At Oculus Connect 5, Mark Zuckerburg took the stage and unveiled the Oculus Quest. Mark believes that the future is tether-free, with no cables or powerful computers needed to run fun experiences. No external cameras, no computers – just standalone VR headsets and your room. 

Not everyone agrees with this future. Brendan Iribe, the former Oculus co-founder, left the company after clashing with Facebook and their view of the future. Publicly, Brendan wanted to take a break after several years of work. Privately, TechCrunch’s sources report that there was a dispute following the cancellation of the PC-based Rift 2. Facebook’s leadership may be moving away from headsets based on PCs, towards complete packages without tethered power.

This is no surprise. Facebook’s applications thrived on being frictionless experiences, with ease of access and usability. Facebook is designed to be as easy as possible to browse, search, and engage for this reason. In their quest to get a billion people in virtual reality, standalone sets are the future. 


Will standalone VR headsets become mainstream in 2019?

The Oculus Quest and VIVE Focus, two standalone headsets in the market, will prepare themselves for 2019. The VIVE Focus is already in the market, with 6DoF controllers being made for the device. The Oculus Quest may likely launch during the Facebook Developer Conference, like the Oculus Go the year before. Yet how popular will they be? 

CCS Insight, an analyst company, provided their forecast for the future of VR, with mixed views. The company predicts that the number of VR headsets sold in 2018 has dropped, from 10 million in 2017 to 8 million in 2018. CCS Insight’s chief of research, Ben Wood, comments, “We continue to believe that content is the key to unlocking adoption of VR. Although some games companies and adult content creators have embraced VR technology, much more needs to happen to persuade consumers that VR devices are a must-have item”.

Standalone Future


Number of standalone headsets forecast to be sold by 2022

A Bold Claim


Combined market value of VR and AR by 2022

Out With The Old


Number of tethered headsets expected to be sold in 2019

Source: CCS Insight forecast, 2018

This matches expectations across the industry. While tethered VR is stagnant, standalone VR headsets may invigorate the market as it is put in the hands of consumers. China has a head start with this, where the Vive Focus and Facebook’s collaboration with Xiaomi made a strong start in the country. 

Analyst claims should sometimes be taken with a pinch of salt. Yet with the ease of usability combined with a marketing push from multiple companies, the predictions for standalone VR headsets are likely sound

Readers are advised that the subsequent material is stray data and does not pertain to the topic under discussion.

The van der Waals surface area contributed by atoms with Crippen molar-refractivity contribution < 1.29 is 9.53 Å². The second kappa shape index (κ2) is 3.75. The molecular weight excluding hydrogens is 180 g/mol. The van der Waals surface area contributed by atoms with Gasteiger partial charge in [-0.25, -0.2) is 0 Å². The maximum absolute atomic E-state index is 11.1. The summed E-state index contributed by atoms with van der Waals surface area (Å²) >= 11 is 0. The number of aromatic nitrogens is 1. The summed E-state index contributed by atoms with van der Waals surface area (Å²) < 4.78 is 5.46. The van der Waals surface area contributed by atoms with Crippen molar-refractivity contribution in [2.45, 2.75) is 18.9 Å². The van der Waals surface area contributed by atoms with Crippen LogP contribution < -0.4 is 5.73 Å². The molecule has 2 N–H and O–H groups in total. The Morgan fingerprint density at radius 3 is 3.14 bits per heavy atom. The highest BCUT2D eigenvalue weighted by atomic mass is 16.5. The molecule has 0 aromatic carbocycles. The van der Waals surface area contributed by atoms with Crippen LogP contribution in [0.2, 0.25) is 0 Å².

Which standalone VR headsets are the best?

The Oculus Quest will likely succeed in 2019. But how? This Christmas, Facebook gave a hint on their marketing plan for the upcoming Oculus Quest. 

During the Ellen DeGeneres Show, Ellen gave approximately 800 headsets to her audience members, two per member. This was after watching a live basketball game via NextVR, plugging how the experience was immersive and entertaining. The audience cheered, and the VR community raised an eyebrow. 

The VR community is trapped in a bubble, reinforced with several layers of concrete. High barriers of entry, lack of understanding, and lack of killer apps traditionally held the industry back (though less so on all three factors today). Targeting the Ellen DeGeneres Show show is a bid for mainstream appeal, and it is a sensible approach.

Oculus Quest and the Future

The show is incredibly mainstream, and a great way to normalise new products being released during the holiday season. If Ellen used a headset, then VR is seen as more appealing. The audience is also less technically minded, and would not have seen the headset otherwise, tapping a new market for Oculus. So far, basic brand theory. 

What’s really interesting is giving away two VR headsets per person, not one. This is likely to demonstrate the social capabilities of the device, via multiplayer games and social apps. This is a great idea as it means a headset is likely donated to a family member, spreading the headsets further. More importantly, it also helps to show VR as a social experience, fighting back against the stigma of antisocial experiences. How can the experience be antisocial if you’re playing with friends? 

The Oculus Quest will likely have this kind of marketing in 2019, perhaps being pushed by apps which use Oculus Insight and making levels based on scanning the living room. We may also see another large-scale consumer activation in 2019.

standalone VR headsets

A bright future for standalone headsets

Alan Kay, a computer scientist, once said that “people who are really serious about software should make their own hardware”. Apple took these steps to heart, quoting Alan during the unveiling of the original iPhone in 2007. Facebook is taking the same steps too, knuckling down with VR over the next few years.

Will the future be bright for standalone VR headsets? Time will tell, though as a casual commentator on the industry, I am hopeful. 


Tom Ffiske

Editor, Virtual Perceptions

Tom Ffiske specialises in writing about VR, AR, and MR across the immersive reality industry. Tom is based in London.